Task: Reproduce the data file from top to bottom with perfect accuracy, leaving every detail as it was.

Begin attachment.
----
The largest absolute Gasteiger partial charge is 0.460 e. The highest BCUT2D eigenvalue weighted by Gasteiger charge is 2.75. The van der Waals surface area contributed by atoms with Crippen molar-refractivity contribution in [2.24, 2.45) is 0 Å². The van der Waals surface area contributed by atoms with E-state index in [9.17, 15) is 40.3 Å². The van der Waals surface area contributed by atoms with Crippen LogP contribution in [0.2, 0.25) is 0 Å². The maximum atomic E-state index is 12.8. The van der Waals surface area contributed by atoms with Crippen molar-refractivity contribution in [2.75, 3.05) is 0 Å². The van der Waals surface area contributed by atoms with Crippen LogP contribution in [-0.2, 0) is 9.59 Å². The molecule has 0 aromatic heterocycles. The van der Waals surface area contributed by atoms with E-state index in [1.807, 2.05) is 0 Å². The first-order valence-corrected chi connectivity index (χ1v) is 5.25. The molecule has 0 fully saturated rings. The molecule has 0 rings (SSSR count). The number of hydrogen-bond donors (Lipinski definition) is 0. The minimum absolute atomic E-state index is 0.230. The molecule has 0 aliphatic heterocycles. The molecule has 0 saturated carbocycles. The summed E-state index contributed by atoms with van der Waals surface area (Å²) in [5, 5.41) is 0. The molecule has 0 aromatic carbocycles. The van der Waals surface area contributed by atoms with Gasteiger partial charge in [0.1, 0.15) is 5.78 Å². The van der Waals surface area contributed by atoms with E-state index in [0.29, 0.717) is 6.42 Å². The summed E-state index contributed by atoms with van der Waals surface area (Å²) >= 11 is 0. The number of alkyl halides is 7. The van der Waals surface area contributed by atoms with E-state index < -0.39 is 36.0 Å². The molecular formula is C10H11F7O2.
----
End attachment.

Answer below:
The largest absolute Gasteiger partial charge is 0.460 e. The highest BCUT2D eigenvalue weighted by Gasteiger charge is 2.75. The van der Waals surface area contributed by atoms with Crippen molar-refractivity contribution in [2.24, 2.45) is 0 Å². The van der Waals surface area contributed by atoms with E-state index in [9.17, 15) is 40.3 Å². The van der Waals surface area contributed by atoms with Crippen LogP contribution in [0.2, 0.25) is 0 Å². The maximum atomic E-state index is 12.8. The van der Waals surface area contributed by atoms with Crippen molar-refractivity contribution in [2.75, 3.05) is 0 Å². The van der Waals surface area contributed by atoms with Crippen LogP contribution in [-0.2, 0) is 9.59 Å². The molecule has 0 aromatic heterocycles. The van der Waals surface area contributed by atoms with E-state index in [1.807, 2.05) is 0 Å². The first-order valence-corrected chi connectivity index (χ1v) is 5.25. The molecule has 0 fully saturated rings. The molecule has 0 rings (SSSR count). The number of hydrogen-bond donors (Lipinski definition) is 0. The minimum absolute atomic E-state index is 0.230. The molecule has 0 aliphatic heterocycles. The molecule has 0 saturated carbocycles. The summed E-state index contributed by atoms with van der Waals surface area (Å²) in [5, 5.41) is 0. The molecule has 0 aromatic carbocycles. The van der Waals surface area contributed by atoms with Gasteiger partial charge in [0.1, 0.15) is 5.78 Å². The van der Waals surface area contributed by atoms with E-state index in [0.29, 0.717) is 6.42 Å². The summed E-state index contributed by atoms with van der Waals surface area (Å²) >= 11 is 0. The number of alkyl halides is 7. The van der Waals surface area contributed by atoms with E-state index < -0.39 is 36.0 Å². The molecular formula is C10H11F7O2.